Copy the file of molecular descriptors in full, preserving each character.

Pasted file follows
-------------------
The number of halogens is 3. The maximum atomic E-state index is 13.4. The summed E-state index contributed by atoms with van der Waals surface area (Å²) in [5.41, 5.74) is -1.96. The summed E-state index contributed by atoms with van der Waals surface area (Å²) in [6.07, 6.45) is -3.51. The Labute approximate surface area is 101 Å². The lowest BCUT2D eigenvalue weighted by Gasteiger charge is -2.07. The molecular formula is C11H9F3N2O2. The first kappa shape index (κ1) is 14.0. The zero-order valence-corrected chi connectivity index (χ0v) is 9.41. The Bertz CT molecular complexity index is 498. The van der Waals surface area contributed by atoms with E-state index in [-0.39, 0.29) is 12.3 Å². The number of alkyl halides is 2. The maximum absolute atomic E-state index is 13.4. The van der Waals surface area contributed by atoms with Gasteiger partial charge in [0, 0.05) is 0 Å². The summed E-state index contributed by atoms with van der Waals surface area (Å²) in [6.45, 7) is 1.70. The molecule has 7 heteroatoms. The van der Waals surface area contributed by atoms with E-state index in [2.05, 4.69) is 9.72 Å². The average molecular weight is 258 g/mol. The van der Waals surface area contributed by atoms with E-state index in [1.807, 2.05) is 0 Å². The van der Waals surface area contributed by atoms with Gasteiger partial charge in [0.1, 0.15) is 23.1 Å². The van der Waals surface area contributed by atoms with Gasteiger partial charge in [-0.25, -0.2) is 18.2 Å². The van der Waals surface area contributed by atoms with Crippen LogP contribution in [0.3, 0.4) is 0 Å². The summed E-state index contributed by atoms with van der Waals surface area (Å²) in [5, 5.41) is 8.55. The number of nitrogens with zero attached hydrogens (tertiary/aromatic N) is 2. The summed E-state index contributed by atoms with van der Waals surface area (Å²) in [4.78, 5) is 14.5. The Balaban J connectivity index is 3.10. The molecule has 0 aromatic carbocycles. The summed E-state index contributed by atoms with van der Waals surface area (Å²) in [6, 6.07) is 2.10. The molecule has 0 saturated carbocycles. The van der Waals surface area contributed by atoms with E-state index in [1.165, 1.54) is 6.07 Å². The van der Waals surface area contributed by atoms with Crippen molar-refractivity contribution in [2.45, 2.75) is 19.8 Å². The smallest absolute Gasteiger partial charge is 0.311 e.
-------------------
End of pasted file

The number of halogens is 3. The maximum atomic E-state index is 13.4. The summed E-state index contributed by atoms with van der Waals surface area (Å²) in [5.41, 5.74) is -1.96. The summed E-state index contributed by atoms with van der Waals surface area (Å²) in [6.07, 6.45) is -3.51. The Labute approximate surface area is 101 Å². The lowest BCUT2D eigenvalue weighted by Gasteiger charge is -2.07. The molecular formula is C11H9F3N2O2. The first kappa shape index (κ1) is 14.0. The zero-order valence-corrected chi connectivity index (χ0v) is 9.41. The Bertz CT molecular complexity index is 498. The van der Waals surface area contributed by atoms with E-state index in [-0.39, 0.29) is 12.3 Å². The number of alkyl halides is 2. The maximum absolute atomic E-state index is 13.4. The van der Waals surface area contributed by atoms with Gasteiger partial charge in [0, 0.05) is 0 Å². The summed E-state index contributed by atoms with van der Waals surface area (Å²) in [6.45, 7) is 1.70. The molecule has 7 heteroatoms. The van der Waals surface area contributed by atoms with E-state index in [2.05, 4.69) is 9.72 Å². The average molecular weight is 258 g/mol. The van der Waals surface area contributed by atoms with E-state index in [1.807, 2.05) is 0 Å². The van der Waals surface area contributed by atoms with Gasteiger partial charge in [0.1, 0.15) is 23.1 Å². The van der Waals surface area contributed by atoms with Gasteiger partial charge in [-0.25, -0.2) is 18.2 Å². The van der Waals surface area contributed by atoms with Crippen LogP contribution in [0.3, 0.4) is 0 Å². The summed E-state index contributed by atoms with van der Waals surface area (Å²) in [5, 5.41) is 8.55. The number of nitrogens with zero attached hydrogens (tertiary/aromatic N) is 2. The summed E-state index contributed by atoms with van der Waals surface area (Å²) in [4.78, 5) is 14.5. The Balaban J connectivity index is 3.10. The molecule has 0 aromatic carbocycles. The summed E-state index contributed by atoms with van der Waals surface area (Å²) in [6, 6.07) is 2.10. The molecule has 0 saturated carbocycles. The van der Waals surface area contributed by atoms with E-state index in [1.165, 1.54) is 6.07 Å². The van der Waals surface area contributed by atoms with Crippen molar-refractivity contribution in [2.45, 2.75) is 19.8 Å². The smallest absolute Gasteiger partial charge is 0.311 e.